top of page

Day 13: Lviv = Little Paris

Title a photo of a skyline over the title: Lviv = Little Paris on Day 13

I was riding the night train to Lviv, Ukraine. I had to get off the train at 4:40 AM, so I set my alarm and relaxed on my top bunk.

Just before I fell asleep, I wondered what would happen if I didn’t wake up for my stop. Where was this train going?

If I overslept, would I be able to find my way back to Lviv so I could exit the country with Luksaz and Jullia, or would I be on my own?

I’ve traveled many places by myself but didn’t want to be left on my own in a war zone.

I sent Luksaz a message to his bunk on this same train several cars ahead and asked if our train’s route ended in Lviv, or if it was a short stop.

He answered that it was a short stop and I should be ready to get off the train.


But… wait. What if my alarm didn’t go off?


I fell asleep and woke with a start. I had a dream that I exited the train in Belarus and was accidently wearing the colors red and white, and was thrown in jail.

Funny how bad dreams eavesdrop on your thoughts, isn’t it?

So I remained drowsy, but awake for the next seven hours: hello travel anxiety.

Luksaz arranged our hotel rooms in Lviv, so I didn’t worry about freshening up on the train. That could wait for the hotel.

An old building with lights on the lower level
(Chopin Hotel, Lviv Ukraine)

When we pulled up to the old hotel in a quiet square, it was dark. Closed.

How many hours would we have to wait for them to open? I really wanted a shower. I really wanted a nap. I needed to change my clothes.

Luksaz went into the hotel and came back triumphantly; he woke someone up.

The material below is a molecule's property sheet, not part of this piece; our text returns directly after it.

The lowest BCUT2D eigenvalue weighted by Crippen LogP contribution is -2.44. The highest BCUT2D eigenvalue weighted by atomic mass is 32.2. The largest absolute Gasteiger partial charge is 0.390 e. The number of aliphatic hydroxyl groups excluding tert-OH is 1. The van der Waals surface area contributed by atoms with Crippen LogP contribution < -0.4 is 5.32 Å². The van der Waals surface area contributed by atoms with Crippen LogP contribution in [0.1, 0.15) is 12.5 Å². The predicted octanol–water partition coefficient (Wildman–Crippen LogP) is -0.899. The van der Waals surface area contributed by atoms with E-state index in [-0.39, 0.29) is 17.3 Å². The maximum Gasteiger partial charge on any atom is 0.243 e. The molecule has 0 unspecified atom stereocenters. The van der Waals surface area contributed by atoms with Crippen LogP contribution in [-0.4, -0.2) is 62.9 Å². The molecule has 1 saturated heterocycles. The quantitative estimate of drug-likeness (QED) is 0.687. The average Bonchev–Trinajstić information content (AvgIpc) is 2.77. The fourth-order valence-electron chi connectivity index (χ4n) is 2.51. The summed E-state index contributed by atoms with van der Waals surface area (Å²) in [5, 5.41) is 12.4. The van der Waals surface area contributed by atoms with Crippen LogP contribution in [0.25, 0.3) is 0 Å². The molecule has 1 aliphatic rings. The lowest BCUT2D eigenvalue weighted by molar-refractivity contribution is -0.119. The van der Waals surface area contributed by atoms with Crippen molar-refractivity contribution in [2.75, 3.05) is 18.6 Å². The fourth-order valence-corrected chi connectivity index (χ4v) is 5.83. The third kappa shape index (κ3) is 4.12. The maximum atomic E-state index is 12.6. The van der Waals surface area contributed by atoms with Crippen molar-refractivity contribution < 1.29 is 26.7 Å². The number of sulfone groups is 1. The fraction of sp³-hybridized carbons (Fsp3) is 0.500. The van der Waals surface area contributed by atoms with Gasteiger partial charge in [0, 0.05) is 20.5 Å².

The clerk was young and apologetic. Her voice was scratchy. She said it was more difficult to speak English right when waking.

Been there.

As I signed the credit card receipt for the room, she said that breakfast was served from 8 till 11.

Really? We arrived at 5:00 AM and were staying one night, but they weren’t charging us for checking in ten hours early and getting an extra free breakfast in the deal?

I handed Jullia my portion of the welcome chocolate and she added it to her purse, then had Luksaz get his too.


I found my way to the room. The hotel was listed as a four star hotel, but they lied. This was a five star experience.*

*Yes, my excitement over the hotel could have had something to do with lack of sleep.

My room was elegant with a color scheme, tasteful furniture and stocked with everything from free bottles of water to a sizable collection of toiletries. The oversized curtains easily covered the oversized windows; it would remain dark in here when the sun rose.


I showered, set an alarm for 8:30 and fell into a deep sleep.

No, I wasn’t in a waking mood when the alarm went off, but I had only one day and a night to wander Lviv and didn’t want to waste my time in a darkened hotel room.

A small pot of yogurt surrounded by eggs, sausages and fruit.
(Breakfast at the Chopin Hotel, Lviv, Ukraine)